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COP TALES: The burglars left a horrible mess

Cop Tales are true stories as told by law enforcement officers from all over the country. The stories are told in the first person. The actual officer’s initials follow each story.

The burglars left a horrible mess

Early in my career with the Sheriff’s Office, I had been assigned to the jail. Later, I became best friends with a deputy who had been a Vietnam combat veteran with the Marine Corps. He had a gruff personality, but also had a heart of gold. Without a doubt, he had one of the funniest senses of humor and could remember every joke he had ever heard. He would often embarrass coworkers with his demeanor toward citizens, but was fair and compassionate toward victims and suspects alike.

My friend had been assigned to a substation and I decided to put some patrol time in with him. It was good working with him again. We received a call of a residential burglary and responded to the victim’s house. When the resident opened the front door, my partner and I could not believe the mess in the living room. There were dirty little kids on the floor and it was obvious that the burglars had opened all the dresser doors, thrown everything on the floor and generally made a horrible mess of the living room. It was filthy.

My partner then exclaimed, “Wow, the burglars made a mess of the place.” The owner said, “No, the crooks didn’t enter the house, they broke into the garage in the back.” My partner, without skipping a beat retorted, “Well clean this up or I’ll have to report you to Child Protective Services.” Later while we were inspecting the garage for evidence, we heard the vacuum cleaner running inside and we both looked at each other with sheepish looks on our faces.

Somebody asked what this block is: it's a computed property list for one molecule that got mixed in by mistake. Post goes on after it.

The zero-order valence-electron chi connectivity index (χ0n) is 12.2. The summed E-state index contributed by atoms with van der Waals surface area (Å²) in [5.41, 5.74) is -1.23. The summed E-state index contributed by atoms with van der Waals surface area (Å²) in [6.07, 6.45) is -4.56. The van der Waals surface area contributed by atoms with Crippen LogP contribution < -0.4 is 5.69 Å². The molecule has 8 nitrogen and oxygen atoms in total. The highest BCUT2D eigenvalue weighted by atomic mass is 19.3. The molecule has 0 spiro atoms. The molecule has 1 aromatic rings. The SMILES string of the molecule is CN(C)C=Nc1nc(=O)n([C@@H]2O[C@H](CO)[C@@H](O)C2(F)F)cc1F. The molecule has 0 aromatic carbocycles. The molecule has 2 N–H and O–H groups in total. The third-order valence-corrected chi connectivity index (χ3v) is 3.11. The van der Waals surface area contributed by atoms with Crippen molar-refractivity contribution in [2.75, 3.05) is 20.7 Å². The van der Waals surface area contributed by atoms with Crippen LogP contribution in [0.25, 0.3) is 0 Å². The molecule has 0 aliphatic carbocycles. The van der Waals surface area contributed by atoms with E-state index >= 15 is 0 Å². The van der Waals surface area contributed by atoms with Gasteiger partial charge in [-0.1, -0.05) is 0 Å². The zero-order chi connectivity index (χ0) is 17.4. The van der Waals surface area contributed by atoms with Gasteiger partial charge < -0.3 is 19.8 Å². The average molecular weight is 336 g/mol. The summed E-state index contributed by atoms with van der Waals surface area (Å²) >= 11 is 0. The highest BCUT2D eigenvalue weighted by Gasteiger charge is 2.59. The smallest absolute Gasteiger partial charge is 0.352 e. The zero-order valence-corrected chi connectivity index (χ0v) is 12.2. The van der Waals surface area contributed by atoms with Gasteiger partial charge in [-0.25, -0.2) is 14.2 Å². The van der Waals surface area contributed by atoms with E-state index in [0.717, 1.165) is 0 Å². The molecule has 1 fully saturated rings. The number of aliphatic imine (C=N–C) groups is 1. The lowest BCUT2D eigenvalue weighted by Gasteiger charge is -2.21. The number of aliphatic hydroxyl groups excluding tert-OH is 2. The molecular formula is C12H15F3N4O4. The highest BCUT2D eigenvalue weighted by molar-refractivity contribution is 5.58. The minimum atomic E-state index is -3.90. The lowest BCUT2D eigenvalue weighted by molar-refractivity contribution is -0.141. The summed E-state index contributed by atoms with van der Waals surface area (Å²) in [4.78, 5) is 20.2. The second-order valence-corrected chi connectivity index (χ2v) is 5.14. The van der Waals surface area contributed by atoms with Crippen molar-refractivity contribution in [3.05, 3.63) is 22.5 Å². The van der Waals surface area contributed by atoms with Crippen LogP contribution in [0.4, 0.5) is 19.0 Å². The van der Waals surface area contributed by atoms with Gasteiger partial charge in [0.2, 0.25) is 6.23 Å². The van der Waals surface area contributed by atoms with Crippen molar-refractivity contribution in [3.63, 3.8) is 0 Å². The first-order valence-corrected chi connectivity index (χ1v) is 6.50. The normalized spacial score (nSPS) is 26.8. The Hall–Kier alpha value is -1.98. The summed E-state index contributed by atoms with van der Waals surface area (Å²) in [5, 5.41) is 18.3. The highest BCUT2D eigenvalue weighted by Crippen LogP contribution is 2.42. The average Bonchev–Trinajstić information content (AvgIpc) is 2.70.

Tragically, a few years later, my friend was killed by a fleeing felony suspect who purposely rammed his car into the deputy’s patrol car. The suspect lived, the deputy didn’t. He left behind a wonderful wife and little boy. This article is dedicated to you, my friend. I think of you often.

- MH

My grandfather

I recently visited my grandfather, 92, and interviewed him about his career as a county boat patrol supervisor, where he worked until he retired at age 77. I am currently a highway patrol dispatcher. My grandfather's first career was with Chrysler Motors for 30 years. His second career of 25 years was as a boat patrol supervisor for a county in Northern California. My grandfather said as a lifetime boater, “I love being on the water. That’s what brought me to this job in the first place." He said a big part of his job was rescuing boaters who suddenly found themselves adrift with an inoperable motor, and towing them back to shore.

When he was promoted to head of the boat patrol unit for the county, he became responsible for six other lakes and oversaw ten other boat patrolmen. His first lake assignment was as a patrolman on a lake that was approximately 15 miles long and six miles wide. It was popular for boating, swimming, jet skiing and kayaking. As a boat patrolman, his responsibility was to enforce the operation of all watercraft.

As my grandfather told me, “One of my most difficult assignments was dealing with a drowning. My duties included assisting endangered swimmers, investigating boat accidents, and even airplane crashes that fell out the air and ended up in lakes. I responded to a fair share of drownings.